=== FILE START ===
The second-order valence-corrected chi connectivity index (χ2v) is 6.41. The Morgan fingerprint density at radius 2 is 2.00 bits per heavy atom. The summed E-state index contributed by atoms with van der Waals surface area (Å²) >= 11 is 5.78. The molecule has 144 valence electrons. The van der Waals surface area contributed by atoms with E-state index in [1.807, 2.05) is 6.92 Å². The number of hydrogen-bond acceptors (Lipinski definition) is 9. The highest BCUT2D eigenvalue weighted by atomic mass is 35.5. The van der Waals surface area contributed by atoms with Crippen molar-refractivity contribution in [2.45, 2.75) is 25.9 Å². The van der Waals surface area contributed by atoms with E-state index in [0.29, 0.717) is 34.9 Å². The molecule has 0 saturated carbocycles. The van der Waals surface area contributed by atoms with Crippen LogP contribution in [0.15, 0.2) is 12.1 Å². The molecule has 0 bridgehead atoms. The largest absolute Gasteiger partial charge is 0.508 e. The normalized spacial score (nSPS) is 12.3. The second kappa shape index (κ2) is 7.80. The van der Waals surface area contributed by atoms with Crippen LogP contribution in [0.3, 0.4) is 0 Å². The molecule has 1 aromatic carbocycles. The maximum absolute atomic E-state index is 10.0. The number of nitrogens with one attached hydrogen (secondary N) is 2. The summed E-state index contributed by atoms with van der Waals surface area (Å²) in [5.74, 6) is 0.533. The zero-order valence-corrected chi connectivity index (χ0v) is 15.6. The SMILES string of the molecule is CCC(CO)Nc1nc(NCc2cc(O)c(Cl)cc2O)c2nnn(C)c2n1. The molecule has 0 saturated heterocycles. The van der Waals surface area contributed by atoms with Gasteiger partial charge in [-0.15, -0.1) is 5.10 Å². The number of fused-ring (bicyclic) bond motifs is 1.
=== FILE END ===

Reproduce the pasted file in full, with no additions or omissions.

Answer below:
The second-order valence-corrected chi connectivity index (χ2v) is 6.41. The Morgan fingerprint density at radius 2 is 2.00 bits per heavy atom. The summed E-state index contributed by atoms with van der Waals surface area (Å²) >= 11 is 5.78. The molecule has 144 valence electrons. The van der Waals surface area contributed by atoms with E-state index in [1.807, 2.05) is 6.92 Å². The number of hydrogen-bond acceptors (Lipinski definition) is 9. The highest BCUT2D eigenvalue weighted by atomic mass is 35.5. The van der Waals surface area contributed by atoms with Crippen molar-refractivity contribution in [2.45, 2.75) is 25.9 Å². The van der Waals surface area contributed by atoms with E-state index in [0.29, 0.717) is 34.9 Å². The molecule has 0 saturated carbocycles. The van der Waals surface area contributed by atoms with Crippen LogP contribution in [0.15, 0.2) is 12.1 Å². The molecule has 0 bridgehead atoms. The largest absolute Gasteiger partial charge is 0.508 e. The normalized spacial score (nSPS) is 12.3. The second kappa shape index (κ2) is 7.80. The van der Waals surface area contributed by atoms with Crippen LogP contribution in [0.3, 0.4) is 0 Å². The molecule has 1 aromatic carbocycles. The maximum absolute atomic E-state index is 10.0. The number of nitrogens with one attached hydrogen (secondary N) is 2. The summed E-state index contributed by atoms with van der Waals surface area (Å²) in [5.74, 6) is 0.533. The zero-order valence-corrected chi connectivity index (χ0v) is 15.6. The SMILES string of the molecule is CCC(CO)Nc1nc(NCc2cc(O)c(Cl)cc2O)c2nnn(C)c2n1. The molecule has 0 saturated heterocycles. The van der Waals surface area contributed by atoms with Gasteiger partial charge in [-0.15, -0.1) is 5.10 Å². The number of fused-ring (bicyclic) bond motifs is 1.